“How to Build an Autocracy”: The Atlantic’s March Cover Story Online Now

David Frum explains how President Trump could lead the U.S. toward illiberalism

January 30, 2017 (Washington, D.C.)— One of the chief vulnerabilities of America’s political system is its reliance on the president to be restrained by his own ethics and public spirit. But what happens if somebody assumes the office lacking those qualities? In The Atlantic’s March cover story, published now at TheAtlantic.com, senior editor David Frum argues that if Congress is quiescent and the public listless, President Donald Trump can set the country down a path toward illiberalism, institutional subversion, and endemic graft.

How to Build an Autocracy” is online now, ahead of the full release of The Atlantic’s March issue, where there is also an audio-version of the article. In conjunction with the piece, Atlantic Studios has debuted an original video in which Frum lays out his central arguments.

Jeffrey Goldberg, editor in chief of The Atlantic, explained the decision to publish the cover story a week earlier than planned: “These unusual times demand unusual publishing decisions. Given the precipitous nature of the decision by the White House to issue an executive order concerning refugees and immigrants from seven Muslim-majority countries, I thought that it would be better for people to read this piece sooner, rather than later.”

Frum, a former speechwriter for President George W. Bush, has been one of the sharpest conservative critics of the president, remaining so throughout Donald Trump’s campaign, election, and now presidency. In the piece, he lays out a playbook for how America could potentially swing from democratic to autocratic under Trump’s watch, pointing to parallels in countries like Hungary, Venezuela, and the Philippines—and threatened now in France and Poland.

Frum writes: “Civil unrest will not be a problem for the Trump presidency. It will be a resource. Trump will likely want not to repress it, but to publicize it—and the conservative entertainment-outrage complex will eagerly assist him. Immigration protesters marching with Mexican flags; Black Lives Matter demonstrators bearing anti-police slogans—these are the images of the opposition that Trump will wish his supporters to see. The more offensively the protesters behave, the more pleased Trump will be. Calculated outrage is an old political trick, but nobody in the history of American politics has deployed it as aggressively, as repeatedly, or with such success as Donald Trump.”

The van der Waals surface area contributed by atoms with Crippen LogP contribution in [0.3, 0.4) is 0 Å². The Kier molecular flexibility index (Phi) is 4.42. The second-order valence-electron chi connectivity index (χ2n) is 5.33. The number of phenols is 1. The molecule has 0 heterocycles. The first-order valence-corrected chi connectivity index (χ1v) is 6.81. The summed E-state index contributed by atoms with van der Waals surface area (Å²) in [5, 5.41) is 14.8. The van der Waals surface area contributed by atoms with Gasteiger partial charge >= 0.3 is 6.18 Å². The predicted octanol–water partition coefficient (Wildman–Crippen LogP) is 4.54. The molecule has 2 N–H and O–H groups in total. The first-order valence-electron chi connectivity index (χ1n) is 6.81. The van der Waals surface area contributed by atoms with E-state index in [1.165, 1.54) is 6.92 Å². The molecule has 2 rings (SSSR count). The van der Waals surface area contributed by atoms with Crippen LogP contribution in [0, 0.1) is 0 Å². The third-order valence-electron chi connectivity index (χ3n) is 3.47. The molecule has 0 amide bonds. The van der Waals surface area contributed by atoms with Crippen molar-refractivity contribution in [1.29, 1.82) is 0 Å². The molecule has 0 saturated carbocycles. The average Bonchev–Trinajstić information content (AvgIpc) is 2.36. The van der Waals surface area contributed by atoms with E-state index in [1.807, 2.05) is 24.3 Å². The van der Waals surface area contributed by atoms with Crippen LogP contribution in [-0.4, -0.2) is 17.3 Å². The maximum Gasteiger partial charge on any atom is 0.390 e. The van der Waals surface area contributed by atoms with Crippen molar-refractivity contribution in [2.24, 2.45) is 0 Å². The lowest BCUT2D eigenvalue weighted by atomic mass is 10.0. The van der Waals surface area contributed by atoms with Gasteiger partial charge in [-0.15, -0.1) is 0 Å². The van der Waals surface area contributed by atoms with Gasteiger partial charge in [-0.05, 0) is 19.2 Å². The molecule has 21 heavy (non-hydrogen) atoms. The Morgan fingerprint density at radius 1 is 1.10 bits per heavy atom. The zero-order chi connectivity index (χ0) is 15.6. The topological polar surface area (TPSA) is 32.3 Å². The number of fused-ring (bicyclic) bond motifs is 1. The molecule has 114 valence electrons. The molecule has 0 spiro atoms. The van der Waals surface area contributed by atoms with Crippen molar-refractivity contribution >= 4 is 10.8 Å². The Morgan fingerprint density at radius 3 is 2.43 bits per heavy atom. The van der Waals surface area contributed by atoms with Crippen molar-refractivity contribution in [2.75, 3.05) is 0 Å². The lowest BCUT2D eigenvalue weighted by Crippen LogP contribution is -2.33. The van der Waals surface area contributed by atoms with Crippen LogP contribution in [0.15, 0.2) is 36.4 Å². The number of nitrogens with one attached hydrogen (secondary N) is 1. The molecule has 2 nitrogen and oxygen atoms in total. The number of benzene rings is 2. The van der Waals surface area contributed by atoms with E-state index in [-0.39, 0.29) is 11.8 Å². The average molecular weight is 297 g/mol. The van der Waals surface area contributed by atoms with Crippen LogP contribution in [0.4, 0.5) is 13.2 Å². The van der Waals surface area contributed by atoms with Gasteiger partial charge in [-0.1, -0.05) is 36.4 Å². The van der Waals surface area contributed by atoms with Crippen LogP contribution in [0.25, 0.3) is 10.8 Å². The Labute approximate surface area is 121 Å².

And the shift to autocracy, in many instances, won’t be that obvious: elections will still be held, just not quite as fairly; the press will remain free, but its standing will be undermined; life will go on as normal for most, but the economy and culture will slowly bend toward corruption.

Frum predicts that “Trump will try hard during his presidency to create an atmosphere of munificence ... in which graft does not matter because rules and institutions do not matter. He’ll want to associate economic benefit with personal favor … That, over time, is what truly subverts institutions of democracy and the rule of law.”

The Atlantic’s March issue will be online and on newsstands in its entirety next week. Additional features online now include Alex Wagner on the “Hollywood List Everyone Wants to Be On;”and Graeme Wood’s report on the “American Climbing the Ranks of ISIS.”

Please be in touch with the media leads below for further information or to request an  interview with David Frum or other Atlantic writers.